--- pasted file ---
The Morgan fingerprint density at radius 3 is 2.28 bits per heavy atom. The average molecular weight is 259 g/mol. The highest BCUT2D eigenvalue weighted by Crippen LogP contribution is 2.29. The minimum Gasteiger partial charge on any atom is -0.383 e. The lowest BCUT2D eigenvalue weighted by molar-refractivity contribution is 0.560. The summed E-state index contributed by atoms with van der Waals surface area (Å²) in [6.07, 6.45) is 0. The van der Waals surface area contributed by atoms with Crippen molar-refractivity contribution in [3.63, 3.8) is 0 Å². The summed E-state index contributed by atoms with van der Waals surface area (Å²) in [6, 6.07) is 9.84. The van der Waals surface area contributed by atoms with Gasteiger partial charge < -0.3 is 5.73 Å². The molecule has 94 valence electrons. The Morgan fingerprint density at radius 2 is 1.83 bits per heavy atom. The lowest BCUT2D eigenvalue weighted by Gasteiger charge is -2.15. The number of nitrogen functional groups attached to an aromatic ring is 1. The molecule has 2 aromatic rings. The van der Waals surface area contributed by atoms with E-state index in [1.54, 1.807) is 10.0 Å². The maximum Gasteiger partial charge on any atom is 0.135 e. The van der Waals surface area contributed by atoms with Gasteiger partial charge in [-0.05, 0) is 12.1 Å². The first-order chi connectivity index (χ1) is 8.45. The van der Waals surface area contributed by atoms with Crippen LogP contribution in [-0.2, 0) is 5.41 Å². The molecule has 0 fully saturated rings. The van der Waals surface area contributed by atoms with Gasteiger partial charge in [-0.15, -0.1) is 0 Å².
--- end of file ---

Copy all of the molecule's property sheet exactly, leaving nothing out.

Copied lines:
The Morgan fingerprint density at radius 3 is 2.28 bits per heavy atom. The average molecular weight is 259 g/mol. The highest BCUT2D eigenvalue weighted by Crippen LogP contribution is 2.29. The minimum Gasteiger partial charge on any atom is -0.383 e. The lowest BCUT2D eigenvalue weighted by molar-refractivity contribution is 0.560. The summed E-state index contributed by atoms with van der Waals surface area (Å²) in [6.07, 6.45) is 0. The van der Waals surface area contributed by atoms with Crippen molar-refractivity contribution in [3.63, 3.8) is 0 Å². The summed E-state index contributed by atoms with van der Waals surface area (Å²) in [6, 6.07) is 9.84. The van der Waals surface area contributed by atoms with Gasteiger partial charge < -0.3 is 5.73 Å². The molecule has 94 valence electrons. The Morgan fingerprint density at radius 2 is 1.83 bits per heavy atom. The lowest BCUT2D eigenvalue weighted by Gasteiger charge is -2.15. The number of nitrogen functional groups attached to an aromatic ring is 1. The molecule has 2 aromatic rings. The van der Waals surface area contributed by atoms with E-state index in [1.54, 1.807) is 10.0 Å². The maximum Gasteiger partial charge on any atom is 0.135 e. The van der Waals surface area contributed by atoms with Gasteiger partial charge in [-0.05, 0) is 12.1 Å². The first-order chi connectivity index (χ1) is 8.45. The van der Waals surface area contributed by atoms with Crippen LogP contribution in [-0.2, 0) is 5.41 Å². The molecule has 0 fully saturated rings. The van der Waals surface area contributed by atoms with Gasteiger partial charge in [-0.15, -0.1) is 0 Å².